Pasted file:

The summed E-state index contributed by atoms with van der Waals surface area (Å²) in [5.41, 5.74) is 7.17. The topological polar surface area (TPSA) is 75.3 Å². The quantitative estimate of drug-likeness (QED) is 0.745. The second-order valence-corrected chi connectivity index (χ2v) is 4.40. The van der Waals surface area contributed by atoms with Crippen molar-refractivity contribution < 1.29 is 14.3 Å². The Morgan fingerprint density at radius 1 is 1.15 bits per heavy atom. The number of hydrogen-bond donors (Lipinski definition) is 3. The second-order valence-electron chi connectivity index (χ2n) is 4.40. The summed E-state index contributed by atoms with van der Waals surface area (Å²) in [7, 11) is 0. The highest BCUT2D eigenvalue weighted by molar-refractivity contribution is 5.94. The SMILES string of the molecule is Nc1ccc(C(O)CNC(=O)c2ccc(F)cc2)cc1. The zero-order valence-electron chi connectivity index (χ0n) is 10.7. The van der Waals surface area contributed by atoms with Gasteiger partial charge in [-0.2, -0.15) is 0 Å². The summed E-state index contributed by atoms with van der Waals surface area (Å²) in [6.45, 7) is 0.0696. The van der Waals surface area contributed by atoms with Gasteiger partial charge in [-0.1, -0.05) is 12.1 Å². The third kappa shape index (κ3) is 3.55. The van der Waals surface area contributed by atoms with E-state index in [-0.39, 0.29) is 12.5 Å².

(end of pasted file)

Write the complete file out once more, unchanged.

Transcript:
The summed E-state index contributed by atoms with van der Waals surface area (Å²) in [5.41, 5.74) is 7.17. The topological polar surface area (TPSA) is 75.3 Å². The quantitative estimate of drug-likeness (QED) is 0.745. The second-order valence-corrected chi connectivity index (χ2v) is 4.40. The van der Waals surface area contributed by atoms with Crippen molar-refractivity contribution < 1.29 is 14.3 Å². The Morgan fingerprint density at radius 1 is 1.15 bits per heavy atom. The number of hydrogen-bond donors (Lipinski definition) is 3. The second-order valence-electron chi connectivity index (χ2n) is 4.40. The summed E-state index contributed by atoms with van der Waals surface area (Å²) in [7, 11) is 0. The highest BCUT2D eigenvalue weighted by molar-refractivity contribution is 5.94. The SMILES string of the molecule is Nc1ccc(C(O)CNC(=O)c2ccc(F)cc2)cc1. The zero-order valence-electron chi connectivity index (χ0n) is 10.7. The van der Waals surface area contributed by atoms with Gasteiger partial charge in [-0.2, -0.15) is 0 Å². The summed E-state index contributed by atoms with van der Waals surface area (Å²) in [6.45, 7) is 0.0696. The van der Waals surface area contributed by atoms with Gasteiger partial charge in [-0.1, -0.05) is 12.1 Å². The third kappa shape index (κ3) is 3.55. The van der Waals surface area contributed by atoms with E-state index in [-0.39, 0.29) is 12.5 Å².